Every company owes its success, at least in part, to the employees who do the work. This dictates that employees influence the workplace more than they realize. They also influence workplace trends. Employee influence is felt in everything from determining work schedules to figuring out the best way to process payroll.

We do our best to keep a finger on the pulse of workplace trends, especially as these affect payroll and HR function. We have identified a number of trends that we believe will make a substantial impact in 2020. We encourage our clients to pay attention to them as they unfold.

Flexible Schedules and Work Locations

The internet age has led to us all being more connected than ever before. Mobile phones are no longer accessories, they are standard issue equipment for both work and personal life. This is good in many ways. But it's also bad. Mobility and connectivity have created a situation in which many workers feel like they can never disconnect.

Rest assured that this is becoming an issue, especially for younger workers who value a work-life balance. They are beginning to assert that employers who expect them to be reachable even after hours should be willing to reciprocate with flexible schedules and work locations. Younger employees are essentially looking for opportunities to better integrate their work with their personal lives through scheduling and where they actually work from.

More Innovation, Less Process

The second trend we see is born directly from the corporate environment of the 1980s and 90s. Back then, growing corporations focused on processes that organized workflow and dictated exactly what each person should be doing at any given point in the day. The emphasis on process worked fine in the days before smartphones, mobility, and the cloud.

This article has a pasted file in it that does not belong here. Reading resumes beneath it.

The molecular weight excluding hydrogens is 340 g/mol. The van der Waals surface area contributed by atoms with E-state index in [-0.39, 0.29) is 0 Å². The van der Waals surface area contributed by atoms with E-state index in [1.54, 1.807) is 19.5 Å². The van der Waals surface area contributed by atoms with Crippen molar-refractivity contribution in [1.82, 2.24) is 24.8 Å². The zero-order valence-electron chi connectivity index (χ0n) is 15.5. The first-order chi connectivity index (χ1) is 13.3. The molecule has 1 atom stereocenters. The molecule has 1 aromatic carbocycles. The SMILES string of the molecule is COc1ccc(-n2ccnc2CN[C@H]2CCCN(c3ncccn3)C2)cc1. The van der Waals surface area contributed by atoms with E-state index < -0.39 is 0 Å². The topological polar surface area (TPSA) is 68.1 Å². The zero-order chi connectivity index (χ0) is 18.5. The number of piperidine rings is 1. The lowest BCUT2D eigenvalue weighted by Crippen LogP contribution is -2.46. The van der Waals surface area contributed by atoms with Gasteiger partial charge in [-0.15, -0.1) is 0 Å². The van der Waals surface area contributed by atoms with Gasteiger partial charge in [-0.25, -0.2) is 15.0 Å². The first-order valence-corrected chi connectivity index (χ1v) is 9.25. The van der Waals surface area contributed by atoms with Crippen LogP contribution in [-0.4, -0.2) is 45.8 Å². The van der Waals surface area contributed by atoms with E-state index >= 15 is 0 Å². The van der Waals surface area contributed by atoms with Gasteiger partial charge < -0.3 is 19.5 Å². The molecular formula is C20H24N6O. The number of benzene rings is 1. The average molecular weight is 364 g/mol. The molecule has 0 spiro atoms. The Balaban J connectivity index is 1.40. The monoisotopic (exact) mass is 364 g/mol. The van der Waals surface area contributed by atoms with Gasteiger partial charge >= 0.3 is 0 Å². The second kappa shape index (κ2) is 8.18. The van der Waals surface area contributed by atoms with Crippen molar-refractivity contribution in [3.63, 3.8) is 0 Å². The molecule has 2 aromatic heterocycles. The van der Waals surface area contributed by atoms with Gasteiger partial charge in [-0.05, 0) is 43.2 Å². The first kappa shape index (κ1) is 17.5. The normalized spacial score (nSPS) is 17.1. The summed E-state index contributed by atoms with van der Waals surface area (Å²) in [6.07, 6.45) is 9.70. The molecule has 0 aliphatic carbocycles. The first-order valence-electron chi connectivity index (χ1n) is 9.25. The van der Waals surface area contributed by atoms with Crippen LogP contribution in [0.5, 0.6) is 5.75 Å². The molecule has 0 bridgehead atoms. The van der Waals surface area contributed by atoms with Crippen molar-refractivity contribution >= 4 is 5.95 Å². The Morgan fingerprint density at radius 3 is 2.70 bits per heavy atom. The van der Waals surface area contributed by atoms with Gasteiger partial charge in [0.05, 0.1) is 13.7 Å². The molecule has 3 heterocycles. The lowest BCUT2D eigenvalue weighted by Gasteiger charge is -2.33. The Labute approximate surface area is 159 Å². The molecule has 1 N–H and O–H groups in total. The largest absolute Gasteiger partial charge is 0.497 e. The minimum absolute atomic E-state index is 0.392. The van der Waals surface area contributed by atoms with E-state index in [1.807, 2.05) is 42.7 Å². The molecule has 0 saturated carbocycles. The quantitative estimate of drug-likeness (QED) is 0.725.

Today's workplace does not function well when highly constrained by process. As such, we see companies beginning to transition away from process in favor of innovation. In other words, they are looking for new ways to get things done that do not involve rigid processes. Younger workers thrive under innovation. They stagnate under the weight of process.

More Emphasis on Engagement

Focusing more on innovation and less on process ultimately leads to the need for greater employee engagement. Process allows managers to complete then disengage. It allows them to view workers as human resources whose only job is to complete a task. On the other hand, innovation doesn't require human resources. It requires engaged employees who contribute more than just repetitive mimicry.

Employee engagement began, as a trend, a few years ago. It just hasn't gained any traction until recently. Expect the concept to really take off this year. Engaging with employees as innovators will separate growing businesses from those that simply maintain over the next year or so.

The Introduction of Analytics

It is difficult to talk about workplace trends without mentioning technology. Indeed, one particular technology promises to drive the shaping of tomorrow's workforce like nothing else: analytics. More specifically, we are talking about something known as 'people analytics'.

People analytics applies the principles of big data and analytics to the disciplines of recruiting and retention. It allows for recruiting, hiring, and retaining employees based on data rather than intuition and experience. People analytics ultimately reduces or completely eliminates human bias. The end result are jobs filled by the best available candidates and those candidates being retained by meeting as many of their needs as possible.

As an employer, you now know what to look for in workplace trends. Stay abreast of them. Each of these trends is likely to impact your business.

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